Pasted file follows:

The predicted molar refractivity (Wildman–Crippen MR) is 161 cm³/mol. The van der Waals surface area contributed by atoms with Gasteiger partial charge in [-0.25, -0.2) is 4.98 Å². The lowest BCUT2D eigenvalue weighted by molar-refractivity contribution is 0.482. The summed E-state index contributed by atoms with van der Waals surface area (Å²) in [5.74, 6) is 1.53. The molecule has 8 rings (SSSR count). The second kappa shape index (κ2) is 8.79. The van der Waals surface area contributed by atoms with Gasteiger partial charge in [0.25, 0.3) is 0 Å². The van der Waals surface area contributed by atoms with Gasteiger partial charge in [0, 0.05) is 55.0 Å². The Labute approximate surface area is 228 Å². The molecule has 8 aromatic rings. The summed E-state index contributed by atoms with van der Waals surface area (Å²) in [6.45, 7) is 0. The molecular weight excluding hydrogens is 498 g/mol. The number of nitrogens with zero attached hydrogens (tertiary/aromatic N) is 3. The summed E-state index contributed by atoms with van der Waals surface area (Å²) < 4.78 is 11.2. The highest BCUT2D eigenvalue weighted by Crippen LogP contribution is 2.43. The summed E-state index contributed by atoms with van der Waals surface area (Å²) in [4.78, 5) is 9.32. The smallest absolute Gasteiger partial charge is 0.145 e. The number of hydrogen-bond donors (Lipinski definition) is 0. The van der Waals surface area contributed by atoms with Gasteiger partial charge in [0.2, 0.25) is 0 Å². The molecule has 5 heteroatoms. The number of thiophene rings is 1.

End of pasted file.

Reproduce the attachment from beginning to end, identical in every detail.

The predicted molar refractivity (Wildman–Crippen MR) is 161 cm³/mol. The van der Waals surface area contributed by atoms with Gasteiger partial charge in [-0.25, -0.2) is 4.98 Å². The lowest BCUT2D eigenvalue weighted by molar-refractivity contribution is 0.482. The summed E-state index contributed by atoms with van der Waals surface area (Å²) in [5.74, 6) is 1.53. The molecule has 8 rings (SSSR count). The second kappa shape index (κ2) is 8.79. The van der Waals surface area contributed by atoms with Gasteiger partial charge in [0.25, 0.3) is 0 Å². The van der Waals surface area contributed by atoms with Gasteiger partial charge in [0, 0.05) is 55.0 Å². The Labute approximate surface area is 228 Å². The molecule has 8 aromatic rings. The summed E-state index contributed by atoms with van der Waals surface area (Å²) in [6.45, 7) is 0. The molecular weight excluding hydrogens is 498 g/mol. The number of nitrogens with zero attached hydrogens (tertiary/aromatic N) is 3. The summed E-state index contributed by atoms with van der Waals surface area (Å²) < 4.78 is 11.2. The highest BCUT2D eigenvalue weighted by Crippen LogP contribution is 2.43. The summed E-state index contributed by atoms with van der Waals surface area (Å²) in [4.78, 5) is 9.32. The smallest absolute Gasteiger partial charge is 0.145 e. The number of hydrogen-bond donors (Lipinski definition) is 0. The van der Waals surface area contributed by atoms with Gasteiger partial charge in [0.2, 0.25) is 0 Å². The molecule has 5 heteroatoms. The number of thiophene rings is 1.